Pennsylvania Republicans filed articles of impeachment against Krasner on Oct. 27 for “negligence of duty” and “misbehavior in office.” Pennsylvania House Majority Leader Kerry Benninghoff pointed out in the resolution that, under Krasner, there have been nearly 1,000 homicides in Philadelphia in the last month, as well as more than 1,000 carjackings since the beginning of the year.
“Krasner, by and through his failed policies and procedures, and throughout the discharge of his duties as Philadelphia’s chief law enforcement officer, has been derelict in his obligations to the victims of crime, the people of the city of Philadelphia, and of this Commonwealth, and has failed to uphold his oath of office,” the articles of impeachment read.
Under Krasner’s direction, the district attorney’s office has continued to “focus on issues that promote” his “progressive philosophies rather than how to effectively prosecute a criminal case,” the Republicans said.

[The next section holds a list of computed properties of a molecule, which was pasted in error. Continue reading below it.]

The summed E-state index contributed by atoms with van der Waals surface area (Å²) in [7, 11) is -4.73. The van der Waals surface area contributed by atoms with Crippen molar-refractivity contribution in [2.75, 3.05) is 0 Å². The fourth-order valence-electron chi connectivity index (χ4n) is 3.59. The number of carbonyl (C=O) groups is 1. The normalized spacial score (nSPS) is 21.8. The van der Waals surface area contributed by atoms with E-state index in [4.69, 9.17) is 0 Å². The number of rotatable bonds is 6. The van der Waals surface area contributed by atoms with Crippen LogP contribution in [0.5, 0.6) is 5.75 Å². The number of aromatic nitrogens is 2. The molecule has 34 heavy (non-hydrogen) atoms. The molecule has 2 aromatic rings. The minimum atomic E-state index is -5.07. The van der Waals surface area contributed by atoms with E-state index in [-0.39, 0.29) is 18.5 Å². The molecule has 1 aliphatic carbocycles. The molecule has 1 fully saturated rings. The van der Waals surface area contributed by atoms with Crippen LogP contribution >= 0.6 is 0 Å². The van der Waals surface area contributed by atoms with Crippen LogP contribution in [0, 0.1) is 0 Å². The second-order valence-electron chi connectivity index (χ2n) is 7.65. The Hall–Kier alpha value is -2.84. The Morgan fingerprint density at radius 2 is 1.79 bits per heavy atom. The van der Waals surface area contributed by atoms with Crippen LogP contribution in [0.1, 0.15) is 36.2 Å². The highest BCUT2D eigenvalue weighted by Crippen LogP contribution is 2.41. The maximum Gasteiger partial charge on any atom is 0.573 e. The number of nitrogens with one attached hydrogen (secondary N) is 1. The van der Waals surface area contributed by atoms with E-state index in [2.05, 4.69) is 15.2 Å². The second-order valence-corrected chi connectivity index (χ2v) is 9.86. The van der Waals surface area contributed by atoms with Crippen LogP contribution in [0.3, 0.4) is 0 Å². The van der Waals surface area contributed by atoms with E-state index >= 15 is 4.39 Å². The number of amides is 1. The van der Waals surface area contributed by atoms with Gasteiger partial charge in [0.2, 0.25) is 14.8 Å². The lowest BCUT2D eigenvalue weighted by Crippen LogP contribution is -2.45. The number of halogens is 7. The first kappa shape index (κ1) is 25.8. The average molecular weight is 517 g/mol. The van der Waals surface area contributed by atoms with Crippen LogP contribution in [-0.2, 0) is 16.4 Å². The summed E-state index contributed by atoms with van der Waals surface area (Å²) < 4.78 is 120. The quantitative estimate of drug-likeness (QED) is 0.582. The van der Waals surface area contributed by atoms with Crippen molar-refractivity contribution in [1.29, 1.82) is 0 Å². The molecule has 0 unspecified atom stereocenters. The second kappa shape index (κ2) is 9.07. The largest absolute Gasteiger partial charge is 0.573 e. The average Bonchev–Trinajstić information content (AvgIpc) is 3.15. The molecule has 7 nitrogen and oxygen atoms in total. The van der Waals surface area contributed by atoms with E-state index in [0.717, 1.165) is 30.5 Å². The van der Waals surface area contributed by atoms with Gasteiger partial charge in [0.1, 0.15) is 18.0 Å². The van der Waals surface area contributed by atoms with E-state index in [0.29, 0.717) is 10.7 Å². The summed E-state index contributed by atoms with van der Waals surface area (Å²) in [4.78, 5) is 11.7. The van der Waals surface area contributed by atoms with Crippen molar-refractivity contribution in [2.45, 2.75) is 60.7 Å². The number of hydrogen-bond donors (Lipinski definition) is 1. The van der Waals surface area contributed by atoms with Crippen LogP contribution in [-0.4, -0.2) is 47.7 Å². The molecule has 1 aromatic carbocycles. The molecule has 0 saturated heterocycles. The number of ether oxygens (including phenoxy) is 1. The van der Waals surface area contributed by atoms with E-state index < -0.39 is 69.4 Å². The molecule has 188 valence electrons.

“In reality, the policies and practices of the Philadelphia District Attorney’s Office instituted under the direction of District Attorney Krasner have led to catastrophic consequences for the people of the City of Philadelphia,” the resolution alleged.
The state House hasn’t impeached a government official in nearly 30 years, and has only tried to remove an elected official a few times in the past three centuries. If Krasner is convicted, it will be the first time for a district attorney in the state’s history.
Krasner claimed history will “harshly judge” Pennsylvania Republicans for trying to oust him.
“In the hundreds of years the Commonwealth has existed, this is the only time the House has used the drastic remedy of impeachment of an elected official because they do not like their ideas,” he said in a statement. “History will harshly judge this anti-democratic authoritarian effort to erase Philly’s votes — votes by Black, brown, and broke people in Philadelphia.”
Republicans responded to Krasner by arguing that “no public official is above accountability.”
“No one individual has the right to set aside the laws of Congress or the General Assembly because they simply do not like the law. No one has that degree of absolute power,” said state Rep. Tim Bonner.